This exchange of benefits operates on a nation to nation level, of course, and this has become obvious over the past 24 hours in various statements made about the protests in Egypt and the unfortunate violence in Libya. A visibly baffled Hilary Clinton was reminiscent of George W. Bush after the September 11, 2001 attack who queried “why do they hate us” when she asked in reference to the attack on the American Consulate in Benghazi and the death of Ambassador Christopher Stevens: “How could this happen in a country we helped liberate, in a city we helped save from destruction?” Libya has been quick to deny that it broke its contract as are its angry Muslim citizens who do not agree with the shadowy “jihadist” contingent now blamed for the event. Libya has profusely apologized for not being able to control its unruly population, and in response President Obama promises he will “bring to justice” the unknown culprits, as ships sail and marines embark with guns blazing.
The alert has already been sounded that the “jihadists” are back and that this time they are accompanied by football hooligans, so we are told is the case in Egypt. For awhile the jihadists took a back seat as the world praised the secular nature of the Arab Spring and America poured its money into “democracy” building agencies that promote American values, compliance with Israel, and uninterrupted capitalist development in the region. Numerous commentators from the right and the left had assured us that radical Islam had already died out even before America’s illegal assassination of bin Laden. Curiously, the invisible jihadists were repackaged in the battle to topple Gaddafi as exemplified in how NATO brought forward Abd al-Hakim Belhaj as the commander of Tripoli's Military Council , even though he was a former commander of the Libyan Islamic Fighting Group (LIFG) who had been “rendered” to Gaddafi for torture through the CIA rendition programme. In recent elections, after threatening a lawsuit regarding his rendition from Thailand, although an ally with the NATO alliance, Belhaj’s party did not win a single seat.
It seems the gloves are now off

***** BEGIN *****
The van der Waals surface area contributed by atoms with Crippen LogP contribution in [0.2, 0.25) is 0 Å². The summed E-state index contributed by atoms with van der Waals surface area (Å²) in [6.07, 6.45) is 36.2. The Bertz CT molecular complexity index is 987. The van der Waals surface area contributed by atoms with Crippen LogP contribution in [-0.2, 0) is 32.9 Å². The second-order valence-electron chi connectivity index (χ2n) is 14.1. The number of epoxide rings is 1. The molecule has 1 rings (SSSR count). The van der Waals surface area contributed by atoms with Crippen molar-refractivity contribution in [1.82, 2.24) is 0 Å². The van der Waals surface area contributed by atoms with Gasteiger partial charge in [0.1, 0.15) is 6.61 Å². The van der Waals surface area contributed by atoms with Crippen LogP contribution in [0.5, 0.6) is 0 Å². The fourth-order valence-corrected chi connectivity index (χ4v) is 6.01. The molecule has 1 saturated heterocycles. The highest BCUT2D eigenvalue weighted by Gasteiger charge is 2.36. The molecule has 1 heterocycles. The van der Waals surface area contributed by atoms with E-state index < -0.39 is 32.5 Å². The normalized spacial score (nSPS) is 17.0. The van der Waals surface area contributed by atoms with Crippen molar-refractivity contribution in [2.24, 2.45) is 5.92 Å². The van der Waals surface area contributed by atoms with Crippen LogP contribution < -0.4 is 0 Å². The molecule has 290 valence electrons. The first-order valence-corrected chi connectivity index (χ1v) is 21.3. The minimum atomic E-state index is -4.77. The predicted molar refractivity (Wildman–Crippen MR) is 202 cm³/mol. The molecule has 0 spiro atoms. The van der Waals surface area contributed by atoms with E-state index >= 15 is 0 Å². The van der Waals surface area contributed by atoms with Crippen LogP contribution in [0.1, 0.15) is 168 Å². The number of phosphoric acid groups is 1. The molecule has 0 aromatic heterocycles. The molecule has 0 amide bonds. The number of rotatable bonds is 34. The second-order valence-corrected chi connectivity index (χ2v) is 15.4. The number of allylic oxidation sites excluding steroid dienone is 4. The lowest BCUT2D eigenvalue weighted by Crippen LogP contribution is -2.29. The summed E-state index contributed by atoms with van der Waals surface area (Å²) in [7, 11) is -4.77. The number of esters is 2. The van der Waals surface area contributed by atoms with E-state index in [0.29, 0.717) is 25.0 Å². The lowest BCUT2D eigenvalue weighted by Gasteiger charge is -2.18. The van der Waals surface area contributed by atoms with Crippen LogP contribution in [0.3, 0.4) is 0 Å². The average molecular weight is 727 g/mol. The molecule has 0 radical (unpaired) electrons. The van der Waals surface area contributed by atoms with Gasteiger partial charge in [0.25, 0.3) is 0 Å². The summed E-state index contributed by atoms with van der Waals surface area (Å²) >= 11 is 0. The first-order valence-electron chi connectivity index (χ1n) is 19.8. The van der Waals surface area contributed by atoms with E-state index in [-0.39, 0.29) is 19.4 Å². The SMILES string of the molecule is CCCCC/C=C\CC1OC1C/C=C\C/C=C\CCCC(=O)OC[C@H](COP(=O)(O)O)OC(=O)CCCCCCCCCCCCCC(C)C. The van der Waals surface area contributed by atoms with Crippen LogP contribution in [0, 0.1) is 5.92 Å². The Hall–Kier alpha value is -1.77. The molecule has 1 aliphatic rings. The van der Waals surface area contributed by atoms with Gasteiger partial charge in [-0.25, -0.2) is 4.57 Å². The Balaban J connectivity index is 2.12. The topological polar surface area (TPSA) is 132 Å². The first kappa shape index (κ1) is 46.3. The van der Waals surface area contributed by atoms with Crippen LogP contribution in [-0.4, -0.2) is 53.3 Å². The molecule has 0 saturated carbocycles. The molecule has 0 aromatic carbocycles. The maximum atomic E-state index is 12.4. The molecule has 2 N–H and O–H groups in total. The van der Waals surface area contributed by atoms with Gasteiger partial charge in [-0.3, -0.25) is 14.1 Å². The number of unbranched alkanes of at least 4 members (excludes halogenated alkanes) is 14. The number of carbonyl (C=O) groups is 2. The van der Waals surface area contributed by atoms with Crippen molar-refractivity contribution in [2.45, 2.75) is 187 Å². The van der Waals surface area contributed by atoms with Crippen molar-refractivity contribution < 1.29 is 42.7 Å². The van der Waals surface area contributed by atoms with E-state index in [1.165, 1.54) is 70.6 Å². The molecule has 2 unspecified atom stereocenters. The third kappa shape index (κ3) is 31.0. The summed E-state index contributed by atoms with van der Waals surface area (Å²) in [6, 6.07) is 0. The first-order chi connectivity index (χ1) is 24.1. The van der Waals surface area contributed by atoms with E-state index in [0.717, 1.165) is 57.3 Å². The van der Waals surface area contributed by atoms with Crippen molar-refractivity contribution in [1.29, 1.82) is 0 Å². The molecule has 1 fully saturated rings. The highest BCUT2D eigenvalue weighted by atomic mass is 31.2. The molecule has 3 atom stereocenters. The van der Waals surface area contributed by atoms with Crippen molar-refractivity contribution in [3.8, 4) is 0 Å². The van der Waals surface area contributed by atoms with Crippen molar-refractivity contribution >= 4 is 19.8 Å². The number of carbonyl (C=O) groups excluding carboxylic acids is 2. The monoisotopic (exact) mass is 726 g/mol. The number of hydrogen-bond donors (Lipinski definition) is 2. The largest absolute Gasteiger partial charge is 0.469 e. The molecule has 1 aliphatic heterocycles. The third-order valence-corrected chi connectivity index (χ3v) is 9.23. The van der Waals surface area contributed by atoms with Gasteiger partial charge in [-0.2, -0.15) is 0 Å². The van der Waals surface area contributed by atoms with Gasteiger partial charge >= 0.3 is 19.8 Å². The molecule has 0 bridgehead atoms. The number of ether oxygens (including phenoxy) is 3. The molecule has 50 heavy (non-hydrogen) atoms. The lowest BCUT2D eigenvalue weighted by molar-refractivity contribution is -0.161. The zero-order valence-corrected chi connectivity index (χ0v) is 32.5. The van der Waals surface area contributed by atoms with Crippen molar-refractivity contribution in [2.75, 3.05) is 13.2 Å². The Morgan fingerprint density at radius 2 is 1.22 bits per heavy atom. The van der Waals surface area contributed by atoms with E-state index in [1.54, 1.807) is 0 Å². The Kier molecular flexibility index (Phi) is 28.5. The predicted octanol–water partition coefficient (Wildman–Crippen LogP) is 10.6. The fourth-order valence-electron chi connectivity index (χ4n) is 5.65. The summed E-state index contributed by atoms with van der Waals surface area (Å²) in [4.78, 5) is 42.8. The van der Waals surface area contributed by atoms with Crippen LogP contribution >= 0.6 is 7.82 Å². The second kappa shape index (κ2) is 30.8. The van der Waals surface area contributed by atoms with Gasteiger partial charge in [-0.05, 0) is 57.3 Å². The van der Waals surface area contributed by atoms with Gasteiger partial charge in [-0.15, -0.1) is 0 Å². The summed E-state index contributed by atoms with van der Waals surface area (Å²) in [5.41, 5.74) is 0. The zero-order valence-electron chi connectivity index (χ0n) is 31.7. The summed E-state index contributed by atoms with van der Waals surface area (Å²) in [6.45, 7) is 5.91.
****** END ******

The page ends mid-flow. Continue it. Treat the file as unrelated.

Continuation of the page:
The Orientalist jargon around the attack in Benghazi and the growing demonstrations in various Middle Eastern countries is dense and hurtful as commentators ask “was the Arab Spring worth it?”, answering, “only if the Arabs remain under our control”. It seems the gloves are now off and Arabs are being openly warned that their revolutions must proceed according to American interests. Astute observers of the revolutions have seen this disjuncture coming – compliance to big business and American profit does not necessarily mean an improvement in the economic conditions of the working classes who have been actively protesting and striking, in Egypt particularly, since the overthrow of the region’s dictators. As Joseph Massad eloquently argues: “The battle of the seasons is on; while the Americans are pressing on for an American Spring in the Arab world that will only be experienced as another American-sponsored Summer drought for the majority of the people of the region, the Arab peoples are working to transform the recent uprisings into nothing short of a cold American Winter”. Will the “innocence” of Americans be further exemplified with patronizing rhetoric against ungrateful Arabs who refuse to accept the “help” Americans are offering them along the path to “democracy”? Will they naively continue asking “how could this happen in a country we helped liberate?” With the jihadist now predictably center stage again, after being relegated to the back pages of history for the past year or so, is it too much to ask that Americans be a little less “innocent” and that all the players who provoked these violent and surreal events be held accountable? As destroyers head toward Libya to hunt down the culprits of the embassy attack and to prepare for any further violence in Egypt, can we appeal to the American government to seriously investigate the role of the obscure hate film Innocence of Muslims, made by shadowy American citizens of Israeli and/or Coptic Egyptian background, as a contributor to the death of its Ambassador?